Scientists say they've identified 'internal compass needles' in the noses of rainbow trout, helping explain the way many creatures can navigate using the Earth's magnetic field.
Neuroscientists recently discovered 'GPS maps' in pigeons' brains, explaining how information on magnetism is encoded in the brain - but until now, nobody's ever been able to pinpoint the cells that detect the magnetic field and convert the information into nerve impulses.
"The field penetrates the whole organism, so such cells could be located almost anywhere, making them hard to identify,” says University of Munich geophysicist Michael Winklhofer, whose team has finally identified magnetosensory cells in the olfactory epithelium of the trout.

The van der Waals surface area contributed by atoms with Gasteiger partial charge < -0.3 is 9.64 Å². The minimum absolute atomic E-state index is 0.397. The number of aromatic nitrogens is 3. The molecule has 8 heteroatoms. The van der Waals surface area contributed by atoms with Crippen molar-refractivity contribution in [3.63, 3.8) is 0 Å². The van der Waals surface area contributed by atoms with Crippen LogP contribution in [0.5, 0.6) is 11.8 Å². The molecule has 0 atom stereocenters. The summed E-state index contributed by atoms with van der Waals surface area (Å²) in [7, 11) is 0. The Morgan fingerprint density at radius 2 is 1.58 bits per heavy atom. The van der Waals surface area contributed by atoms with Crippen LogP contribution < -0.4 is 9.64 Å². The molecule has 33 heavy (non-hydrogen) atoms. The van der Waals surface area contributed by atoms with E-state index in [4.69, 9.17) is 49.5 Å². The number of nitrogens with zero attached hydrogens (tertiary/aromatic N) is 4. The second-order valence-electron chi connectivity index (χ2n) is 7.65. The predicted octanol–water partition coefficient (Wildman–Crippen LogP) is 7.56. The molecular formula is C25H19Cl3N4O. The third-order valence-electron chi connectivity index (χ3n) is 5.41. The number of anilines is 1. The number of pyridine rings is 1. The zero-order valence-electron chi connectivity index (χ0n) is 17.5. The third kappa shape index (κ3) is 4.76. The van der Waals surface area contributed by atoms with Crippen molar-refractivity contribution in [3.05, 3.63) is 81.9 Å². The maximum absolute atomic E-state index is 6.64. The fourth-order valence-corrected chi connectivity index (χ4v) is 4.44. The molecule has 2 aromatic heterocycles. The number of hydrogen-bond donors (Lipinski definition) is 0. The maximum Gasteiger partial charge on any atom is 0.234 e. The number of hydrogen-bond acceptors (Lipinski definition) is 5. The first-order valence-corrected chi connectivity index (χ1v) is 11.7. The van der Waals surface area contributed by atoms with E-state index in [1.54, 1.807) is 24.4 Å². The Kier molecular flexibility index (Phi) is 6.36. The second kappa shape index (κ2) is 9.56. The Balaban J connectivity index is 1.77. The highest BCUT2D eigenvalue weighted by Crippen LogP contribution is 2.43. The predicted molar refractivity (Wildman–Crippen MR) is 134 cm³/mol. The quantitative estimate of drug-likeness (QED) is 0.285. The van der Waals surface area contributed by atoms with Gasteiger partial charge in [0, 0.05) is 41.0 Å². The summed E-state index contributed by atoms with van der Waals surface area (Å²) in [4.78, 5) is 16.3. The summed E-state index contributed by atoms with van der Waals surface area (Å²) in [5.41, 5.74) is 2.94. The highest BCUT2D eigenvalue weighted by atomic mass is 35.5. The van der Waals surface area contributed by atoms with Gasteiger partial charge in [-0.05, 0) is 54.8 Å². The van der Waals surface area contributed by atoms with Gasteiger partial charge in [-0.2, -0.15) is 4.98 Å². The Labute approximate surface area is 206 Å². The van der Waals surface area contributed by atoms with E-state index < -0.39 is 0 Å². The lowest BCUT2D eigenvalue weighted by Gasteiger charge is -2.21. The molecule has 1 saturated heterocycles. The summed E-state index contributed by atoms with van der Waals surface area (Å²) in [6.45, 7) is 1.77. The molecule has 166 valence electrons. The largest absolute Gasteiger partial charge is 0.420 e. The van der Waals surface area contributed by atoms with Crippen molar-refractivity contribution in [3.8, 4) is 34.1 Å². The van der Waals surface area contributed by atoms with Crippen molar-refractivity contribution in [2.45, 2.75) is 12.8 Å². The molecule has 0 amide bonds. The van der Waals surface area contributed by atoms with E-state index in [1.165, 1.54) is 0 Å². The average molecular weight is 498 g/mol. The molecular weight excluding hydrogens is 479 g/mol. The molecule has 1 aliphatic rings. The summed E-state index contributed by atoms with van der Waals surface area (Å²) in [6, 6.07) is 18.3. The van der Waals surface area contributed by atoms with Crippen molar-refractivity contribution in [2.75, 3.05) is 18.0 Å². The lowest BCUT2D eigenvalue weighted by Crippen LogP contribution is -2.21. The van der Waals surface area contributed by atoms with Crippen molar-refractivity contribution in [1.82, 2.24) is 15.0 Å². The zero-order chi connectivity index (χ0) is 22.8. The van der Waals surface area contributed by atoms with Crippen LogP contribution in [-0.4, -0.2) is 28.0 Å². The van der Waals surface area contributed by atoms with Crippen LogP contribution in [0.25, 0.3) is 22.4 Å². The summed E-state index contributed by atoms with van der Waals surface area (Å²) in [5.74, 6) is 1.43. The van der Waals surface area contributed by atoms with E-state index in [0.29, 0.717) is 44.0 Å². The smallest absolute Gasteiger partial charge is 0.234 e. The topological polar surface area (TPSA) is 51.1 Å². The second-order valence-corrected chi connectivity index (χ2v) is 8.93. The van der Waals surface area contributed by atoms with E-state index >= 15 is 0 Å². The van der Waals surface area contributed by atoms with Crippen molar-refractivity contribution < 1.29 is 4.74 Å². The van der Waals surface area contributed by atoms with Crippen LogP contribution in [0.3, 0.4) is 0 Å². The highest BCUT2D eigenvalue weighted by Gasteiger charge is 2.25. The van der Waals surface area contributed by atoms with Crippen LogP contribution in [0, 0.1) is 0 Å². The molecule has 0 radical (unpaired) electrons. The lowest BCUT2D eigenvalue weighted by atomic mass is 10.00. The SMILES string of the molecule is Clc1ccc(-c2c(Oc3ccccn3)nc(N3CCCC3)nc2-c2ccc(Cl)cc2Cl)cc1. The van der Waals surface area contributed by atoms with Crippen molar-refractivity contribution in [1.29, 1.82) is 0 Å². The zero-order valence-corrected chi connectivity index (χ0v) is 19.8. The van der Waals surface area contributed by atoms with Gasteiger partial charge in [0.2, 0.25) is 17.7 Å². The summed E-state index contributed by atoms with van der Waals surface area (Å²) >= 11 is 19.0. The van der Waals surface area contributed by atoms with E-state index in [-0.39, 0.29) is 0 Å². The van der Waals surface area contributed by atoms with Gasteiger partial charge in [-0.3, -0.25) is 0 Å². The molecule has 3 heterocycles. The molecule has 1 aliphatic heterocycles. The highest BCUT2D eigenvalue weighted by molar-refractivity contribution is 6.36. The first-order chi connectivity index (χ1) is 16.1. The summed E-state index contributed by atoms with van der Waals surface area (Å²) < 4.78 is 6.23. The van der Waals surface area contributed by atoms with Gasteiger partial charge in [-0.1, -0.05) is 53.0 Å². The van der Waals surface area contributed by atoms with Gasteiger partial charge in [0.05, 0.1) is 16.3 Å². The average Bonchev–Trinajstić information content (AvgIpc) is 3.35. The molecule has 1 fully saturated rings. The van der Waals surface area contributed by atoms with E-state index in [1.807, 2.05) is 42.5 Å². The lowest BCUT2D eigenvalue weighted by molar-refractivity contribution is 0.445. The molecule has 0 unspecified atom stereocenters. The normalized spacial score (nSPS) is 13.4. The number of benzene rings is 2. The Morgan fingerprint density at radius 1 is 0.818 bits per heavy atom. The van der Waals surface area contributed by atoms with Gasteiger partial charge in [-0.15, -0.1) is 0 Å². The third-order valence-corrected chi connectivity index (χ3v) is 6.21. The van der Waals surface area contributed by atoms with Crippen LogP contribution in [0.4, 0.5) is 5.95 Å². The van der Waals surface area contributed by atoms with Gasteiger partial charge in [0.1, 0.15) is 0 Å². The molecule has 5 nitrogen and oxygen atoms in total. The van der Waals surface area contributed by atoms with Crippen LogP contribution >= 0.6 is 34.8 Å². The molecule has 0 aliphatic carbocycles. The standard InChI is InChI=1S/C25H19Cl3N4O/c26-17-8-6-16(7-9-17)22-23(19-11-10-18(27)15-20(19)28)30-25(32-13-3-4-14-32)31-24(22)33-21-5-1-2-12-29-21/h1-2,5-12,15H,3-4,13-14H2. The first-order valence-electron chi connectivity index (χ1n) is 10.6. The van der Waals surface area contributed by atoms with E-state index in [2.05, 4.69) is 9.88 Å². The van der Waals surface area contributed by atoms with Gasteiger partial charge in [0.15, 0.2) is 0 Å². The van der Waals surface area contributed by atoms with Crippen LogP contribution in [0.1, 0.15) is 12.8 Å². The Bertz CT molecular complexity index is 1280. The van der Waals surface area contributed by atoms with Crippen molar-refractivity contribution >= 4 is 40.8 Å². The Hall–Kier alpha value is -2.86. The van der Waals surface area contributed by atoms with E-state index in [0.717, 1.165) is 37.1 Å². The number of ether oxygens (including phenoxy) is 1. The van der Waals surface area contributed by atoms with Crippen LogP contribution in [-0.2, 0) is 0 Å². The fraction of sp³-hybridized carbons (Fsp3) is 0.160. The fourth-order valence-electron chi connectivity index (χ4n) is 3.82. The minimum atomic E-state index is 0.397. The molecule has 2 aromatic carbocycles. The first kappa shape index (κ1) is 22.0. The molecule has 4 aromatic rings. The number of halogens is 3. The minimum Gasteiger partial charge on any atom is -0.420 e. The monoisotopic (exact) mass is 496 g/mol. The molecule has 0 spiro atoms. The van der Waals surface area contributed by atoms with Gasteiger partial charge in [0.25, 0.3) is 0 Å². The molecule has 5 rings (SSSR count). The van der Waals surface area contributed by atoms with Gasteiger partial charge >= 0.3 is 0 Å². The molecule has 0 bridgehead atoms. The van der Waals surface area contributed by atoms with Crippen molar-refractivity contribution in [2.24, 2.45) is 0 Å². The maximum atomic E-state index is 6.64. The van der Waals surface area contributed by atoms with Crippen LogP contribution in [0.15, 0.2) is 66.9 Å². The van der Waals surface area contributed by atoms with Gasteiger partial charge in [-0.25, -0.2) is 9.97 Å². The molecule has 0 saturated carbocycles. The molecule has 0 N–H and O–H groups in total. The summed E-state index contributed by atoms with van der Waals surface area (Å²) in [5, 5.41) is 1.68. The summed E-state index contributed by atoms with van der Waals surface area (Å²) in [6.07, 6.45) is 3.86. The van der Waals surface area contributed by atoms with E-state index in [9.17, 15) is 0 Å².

The researchers first used enzymes to break down the sensory epithelium into single cells, which were then stimulated with an artificial, rotating magnetic field.
The scientists were then able to identify and collect single magnetoresponsive cells; and, to their surprise, found they were more strongly magnetic than previously thought.
The findings also explain why high-tension cables perturb animals' magnetic sense.
The cells sense the field by means of micrometer-sized inclusions composed of magnetic crystals, probably made of magnetite. These inclusions are coupled to the cell membrane, changing the electrical potential across the membrane when the crystals realign in response to a change in the ambient magnetic field.
"This explains why low-frequency magnetic fields generated by powerlines disrupt navigation relative to the geomagnetic field and may induce other physiological effects," says Winklhofer.
The findings raise the question of whether human cells are capable of forming magnetite and if so, how much. It's already been discovered that human retinas contain the same protein that senses magnetism in drosophila.
If the answer is yes, it could perhaps explain the so-called 'electrosmog' which many people claim to be able to feel.